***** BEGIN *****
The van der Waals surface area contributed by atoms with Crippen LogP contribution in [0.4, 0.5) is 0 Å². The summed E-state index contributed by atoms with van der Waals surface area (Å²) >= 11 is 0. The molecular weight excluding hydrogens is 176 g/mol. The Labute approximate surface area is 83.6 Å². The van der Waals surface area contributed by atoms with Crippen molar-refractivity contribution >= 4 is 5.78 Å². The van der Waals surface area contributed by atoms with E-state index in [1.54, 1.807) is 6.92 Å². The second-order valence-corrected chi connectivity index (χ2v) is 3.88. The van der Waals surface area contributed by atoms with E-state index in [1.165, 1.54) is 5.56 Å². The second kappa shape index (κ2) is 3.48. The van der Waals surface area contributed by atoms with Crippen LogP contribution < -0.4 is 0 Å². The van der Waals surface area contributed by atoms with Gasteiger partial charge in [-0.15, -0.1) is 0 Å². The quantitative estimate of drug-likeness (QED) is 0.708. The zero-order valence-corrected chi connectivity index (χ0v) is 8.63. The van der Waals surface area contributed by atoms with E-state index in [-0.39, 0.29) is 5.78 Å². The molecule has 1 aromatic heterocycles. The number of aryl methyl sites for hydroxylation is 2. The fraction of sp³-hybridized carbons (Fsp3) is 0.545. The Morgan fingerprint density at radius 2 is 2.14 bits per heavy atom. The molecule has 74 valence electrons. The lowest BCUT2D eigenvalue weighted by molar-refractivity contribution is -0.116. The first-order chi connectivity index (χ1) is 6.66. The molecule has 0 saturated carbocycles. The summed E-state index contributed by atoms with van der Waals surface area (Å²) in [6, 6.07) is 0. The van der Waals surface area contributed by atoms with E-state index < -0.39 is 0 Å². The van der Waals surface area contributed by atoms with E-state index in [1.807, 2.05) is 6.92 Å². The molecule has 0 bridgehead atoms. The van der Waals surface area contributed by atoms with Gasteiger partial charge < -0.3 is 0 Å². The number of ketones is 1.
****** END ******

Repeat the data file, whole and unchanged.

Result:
The van der Waals surface area contributed by atoms with Crippen LogP contribution in [0.4, 0.5) is 0 Å². The summed E-state index contributed by atoms with van der Waals surface area (Å²) >= 11 is 0. The molecular weight excluding hydrogens is 176 g/mol. The Labute approximate surface area is 83.6 Å². The van der Waals surface area contributed by atoms with Crippen molar-refractivity contribution >= 4 is 5.78 Å². The van der Waals surface area contributed by atoms with E-state index in [1.54, 1.807) is 6.92 Å². The second-order valence-corrected chi connectivity index (χ2v) is 3.88. The van der Waals surface area contributed by atoms with E-state index in [1.165, 1.54) is 5.56 Å². The second kappa shape index (κ2) is 3.48. The van der Waals surface area contributed by atoms with Crippen LogP contribution < -0.4 is 0 Å². The van der Waals surface area contributed by atoms with Gasteiger partial charge in [-0.15, -0.1) is 0 Å². The quantitative estimate of drug-likeness (QED) is 0.708. The zero-order valence-corrected chi connectivity index (χ0v) is 8.63. The van der Waals surface area contributed by atoms with E-state index in [-0.39, 0.29) is 5.78 Å². The molecule has 1 aromatic heterocycles. The number of aryl methyl sites for hydroxylation is 2. The fraction of sp³-hybridized carbons (Fsp3) is 0.545. The Morgan fingerprint density at radius 2 is 2.14 bits per heavy atom. The molecule has 74 valence electrons. The lowest BCUT2D eigenvalue weighted by molar-refractivity contribution is -0.116. The first-order chi connectivity index (χ1) is 6.66. The molecule has 0 saturated carbocycles. The summed E-state index contributed by atoms with van der Waals surface area (Å²) in [6, 6.07) is 0. The van der Waals surface area contributed by atoms with E-state index < -0.39 is 0 Å². The van der Waals surface area contributed by atoms with E-state index in [1.807, 2.05) is 6.92 Å². The molecule has 0 bridgehead atoms. The van der Waals surface area contributed by atoms with Gasteiger partial charge < -0.3 is 0 Å². The number of ketones is 1.